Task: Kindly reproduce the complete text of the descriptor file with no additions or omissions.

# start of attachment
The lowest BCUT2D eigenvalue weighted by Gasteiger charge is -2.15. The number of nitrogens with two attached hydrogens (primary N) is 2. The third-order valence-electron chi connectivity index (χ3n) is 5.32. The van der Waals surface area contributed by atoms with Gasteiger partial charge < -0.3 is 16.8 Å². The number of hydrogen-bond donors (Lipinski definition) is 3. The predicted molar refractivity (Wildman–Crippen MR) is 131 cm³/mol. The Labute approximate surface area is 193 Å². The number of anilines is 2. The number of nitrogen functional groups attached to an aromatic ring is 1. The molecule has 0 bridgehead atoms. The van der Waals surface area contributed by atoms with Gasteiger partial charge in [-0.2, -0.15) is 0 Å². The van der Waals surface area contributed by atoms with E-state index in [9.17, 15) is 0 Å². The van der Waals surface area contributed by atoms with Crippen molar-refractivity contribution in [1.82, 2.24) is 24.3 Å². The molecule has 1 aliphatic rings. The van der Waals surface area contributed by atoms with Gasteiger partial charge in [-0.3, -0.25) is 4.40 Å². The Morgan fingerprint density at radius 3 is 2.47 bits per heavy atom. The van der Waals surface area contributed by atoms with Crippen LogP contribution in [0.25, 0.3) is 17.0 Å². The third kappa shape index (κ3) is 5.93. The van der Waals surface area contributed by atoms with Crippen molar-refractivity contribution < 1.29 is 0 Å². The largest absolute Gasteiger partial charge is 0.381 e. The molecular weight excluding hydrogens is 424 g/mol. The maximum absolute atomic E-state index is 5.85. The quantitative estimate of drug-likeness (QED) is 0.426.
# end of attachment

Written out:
The lowest BCUT2D eigenvalue weighted by Gasteiger charge is -2.15. The number of nitrogens with two attached hydrogens (primary N) is 2. The third-order valence-electron chi connectivity index (χ3n) is 5.32. The van der Waals surface area contributed by atoms with Gasteiger partial charge < -0.3 is 16.8 Å². The number of hydrogen-bond donors (Lipinski definition) is 3. The predicted molar refractivity (Wildman–Crippen MR) is 131 cm³/mol. The Labute approximate surface area is 193 Å². The number of anilines is 2. The number of nitrogen functional groups attached to an aromatic ring is 1. The molecule has 0 bridgehead atoms. The van der Waals surface area contributed by atoms with Gasteiger partial charge in [-0.2, -0.15) is 0 Å². The van der Waals surface area contributed by atoms with E-state index in [9.17, 15) is 0 Å². The van der Waals surface area contributed by atoms with Crippen molar-refractivity contribution in [1.82, 2.24) is 24.3 Å². The molecule has 1 aliphatic rings. The van der Waals surface area contributed by atoms with Gasteiger partial charge in [-0.3, -0.25) is 4.40 Å². The Morgan fingerprint density at radius 3 is 2.47 bits per heavy atom. The van der Waals surface area contributed by atoms with Crippen LogP contribution in [0.25, 0.3) is 17.0 Å². The third kappa shape index (κ3) is 5.93. The van der Waals surface area contributed by atoms with Crippen molar-refractivity contribution < 1.29 is 0 Å². The largest absolute Gasteiger partial charge is 0.381 e. The molecular weight excluding hydrogens is 424 g/mol. The maximum absolute atomic E-state index is 5.85. The quantitative estimate of drug-likeness (QED) is 0.426.